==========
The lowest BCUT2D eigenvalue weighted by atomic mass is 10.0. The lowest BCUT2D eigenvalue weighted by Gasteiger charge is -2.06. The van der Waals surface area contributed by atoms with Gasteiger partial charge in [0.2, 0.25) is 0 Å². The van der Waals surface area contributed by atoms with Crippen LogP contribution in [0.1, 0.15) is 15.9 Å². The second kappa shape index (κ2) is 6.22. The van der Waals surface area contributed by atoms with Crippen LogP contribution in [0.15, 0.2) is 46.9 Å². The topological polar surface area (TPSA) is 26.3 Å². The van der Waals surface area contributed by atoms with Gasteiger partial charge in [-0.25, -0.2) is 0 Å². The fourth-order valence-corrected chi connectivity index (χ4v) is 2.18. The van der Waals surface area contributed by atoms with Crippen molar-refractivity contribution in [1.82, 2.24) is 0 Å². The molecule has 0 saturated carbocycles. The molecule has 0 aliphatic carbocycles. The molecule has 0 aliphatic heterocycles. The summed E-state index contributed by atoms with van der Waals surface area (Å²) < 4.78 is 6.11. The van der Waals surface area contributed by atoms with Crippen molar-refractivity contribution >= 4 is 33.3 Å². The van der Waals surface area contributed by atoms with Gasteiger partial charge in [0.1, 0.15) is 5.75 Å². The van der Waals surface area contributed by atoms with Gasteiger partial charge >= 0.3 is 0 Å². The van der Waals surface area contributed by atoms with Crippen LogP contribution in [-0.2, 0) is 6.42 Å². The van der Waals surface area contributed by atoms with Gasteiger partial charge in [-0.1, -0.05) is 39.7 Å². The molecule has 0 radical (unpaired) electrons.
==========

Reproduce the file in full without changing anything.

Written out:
The lowest BCUT2D eigenvalue weighted by atomic mass is 10.0. The lowest BCUT2D eigenvalue weighted by Gasteiger charge is -2.06. The van der Waals surface area contributed by atoms with Gasteiger partial charge in [0.2, 0.25) is 0 Å². The van der Waals surface area contributed by atoms with Crippen LogP contribution in [0.1, 0.15) is 15.9 Å². The second kappa shape index (κ2) is 6.22. The van der Waals surface area contributed by atoms with Crippen LogP contribution in [0.15, 0.2) is 46.9 Å². The topological polar surface area (TPSA) is 26.3 Å². The van der Waals surface area contributed by atoms with Gasteiger partial charge in [-0.25, -0.2) is 0 Å². The fourth-order valence-corrected chi connectivity index (χ4v) is 2.18. The van der Waals surface area contributed by atoms with Crippen molar-refractivity contribution in [1.82, 2.24) is 0 Å². The molecule has 0 saturated carbocycles. The molecule has 0 aliphatic carbocycles. The molecule has 0 aliphatic heterocycles. The summed E-state index contributed by atoms with van der Waals surface area (Å²) < 4.78 is 6.11. The van der Waals surface area contributed by atoms with Crippen molar-refractivity contribution >= 4 is 33.3 Å². The van der Waals surface area contributed by atoms with Gasteiger partial charge in [0.1, 0.15) is 5.75 Å². The van der Waals surface area contributed by atoms with Gasteiger partial charge >= 0.3 is 0 Å². The van der Waals surface area contributed by atoms with Crippen LogP contribution in [-0.2, 0) is 6.42 Å². The van der Waals surface area contributed by atoms with Gasteiger partial charge in [-0.1, -0.05) is 39.7 Å². The molecule has 0 radical (unpaired) electrons.